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Sumitas adds chapter to the Lomitas story; Stallion who was once banned from racing and poisoned has a top-class son.

THE Germans have been telling anyone who would listen since last autumn: Sumitas is the best horse bred in Germany for many years and is a potential world-beater.

Nothing has happened to contradict that idea, so no wonder Lucido's owner was prepared to find pounds 75,000 to put him in the Derby. Epsom might seem an easier option than the German equivalent in Hamburg, where Lucido would have had nine lengths to find on Sumitas on their running in a Group 3 event last year.

Sumitas remains unbeaten and unextended after his fifth run, which brought him victory in the Mehl-Mulhens-Rennen (German 2,000 Guineas) last Sunday. He may well have been the best two-year-old in Europe last year, when he won all three of his races by wide margins, and while the other major countries struggle to identify credible leaders of the Classic crop, the chance he will emerge as overall champion is real.

Never mind the fact that, historically, Germany does not produce champion European three-year-olds. It was long a tradition that German owners would not take a three-year-old to compete abroad and races in Germany did not have the status to determine European championships.

But times are changing. The Germans are breeding better horses and they are now well aware they must play away games to earn international recognition.

Three years ago, they had what many felt was a real star in Lavirco. He followed convention by skipping the Arc at three, with an international campaign planned for him at four. He went wrong and missed his chance to play a leading international role.

The lesson was swiftly learnt. Borgia challenged for the Arc and Breeders' Cup Turf at three in 1997 and gained third and second places. Tiger Hill emulated his compatriot's Longchamp effort last year.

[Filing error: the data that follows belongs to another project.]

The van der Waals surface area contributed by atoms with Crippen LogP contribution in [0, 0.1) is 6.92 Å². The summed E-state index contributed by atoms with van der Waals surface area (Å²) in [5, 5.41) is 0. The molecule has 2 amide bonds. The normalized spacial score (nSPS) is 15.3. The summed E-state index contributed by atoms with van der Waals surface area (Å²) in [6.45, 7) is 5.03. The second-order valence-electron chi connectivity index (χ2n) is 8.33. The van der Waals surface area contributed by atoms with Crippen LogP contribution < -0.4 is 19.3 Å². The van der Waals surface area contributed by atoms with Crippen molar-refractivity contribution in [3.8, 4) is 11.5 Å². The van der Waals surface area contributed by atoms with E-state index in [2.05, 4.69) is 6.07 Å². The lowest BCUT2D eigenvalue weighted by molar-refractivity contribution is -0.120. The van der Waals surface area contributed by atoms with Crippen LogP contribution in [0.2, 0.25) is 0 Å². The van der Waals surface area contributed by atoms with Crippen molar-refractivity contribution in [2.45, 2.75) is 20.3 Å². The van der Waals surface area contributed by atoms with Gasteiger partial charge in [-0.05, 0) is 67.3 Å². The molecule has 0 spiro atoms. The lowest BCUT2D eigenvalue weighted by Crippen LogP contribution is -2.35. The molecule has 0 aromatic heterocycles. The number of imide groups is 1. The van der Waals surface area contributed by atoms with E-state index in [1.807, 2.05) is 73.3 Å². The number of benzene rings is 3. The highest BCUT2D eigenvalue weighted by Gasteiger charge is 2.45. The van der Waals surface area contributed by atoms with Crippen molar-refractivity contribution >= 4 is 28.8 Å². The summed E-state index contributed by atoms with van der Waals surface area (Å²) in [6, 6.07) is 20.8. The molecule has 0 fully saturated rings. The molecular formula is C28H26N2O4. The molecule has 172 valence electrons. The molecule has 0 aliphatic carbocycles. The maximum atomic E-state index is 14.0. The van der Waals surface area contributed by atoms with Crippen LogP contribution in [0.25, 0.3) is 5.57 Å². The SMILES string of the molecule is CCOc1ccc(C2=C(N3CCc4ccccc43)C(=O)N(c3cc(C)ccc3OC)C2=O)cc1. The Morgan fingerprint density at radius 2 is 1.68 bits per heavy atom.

Sumitas is going the time-honoured route now, via the Union-Rennen on June 13 to the Deutsches Derby on July 4, but if he comes through those tests, it's a safe bet the 1999 Arc will figure on his agenda.

He carries the colours of Baron Georg von Ullman, whose international outlook is illustrated by his purchase of numerous high-priced individuals at Tattersalls in Newmarket, his ownership of Owington during long-term patronage of Geoff Wragg, and his campaigning of Tiger Hill.

SUMITAS might be termed the first postscript to one of the most extraordinary stories of modern times. A top two-year-old develops claustrophobia at three, causes havoc to horses and injuries to humans on the track and is banned from racing. A Doctor Doolittle type is flown in to treat and cure the reprobate, who is reprieved by the authorities and becomes a champion.

The horse's owner then receives threats, warning his star horse will be killed or harmed. Indeed, he is poisoned before a race for which he was hot favourite. In a clandestine operation, the abused athlete is whisked away to another country and kept there under an assumed name until resuming his career on another continent.

That's the Lomitas saga.

He was the best German two-year-old of 1990, but was barred from racing after a display of obstinacy and, ultimately, savagery at Cologne early in 1991.

His demons were exorcised by famed Californian horse-master Monty Roberts, and the newly tractable colt won three Group 1s and was officially inferior only to Generous and Suave Dancer among European three-year-olds of 1991.

Next year came the threats and poisoning, and his switch to Newmarket, where, known as Pirelli, he was exercised pre-dawn from Susan Piggott's yard.

Then he went to California, where he won and was placed in major stakes, despite foot problems that were sourced to the poison.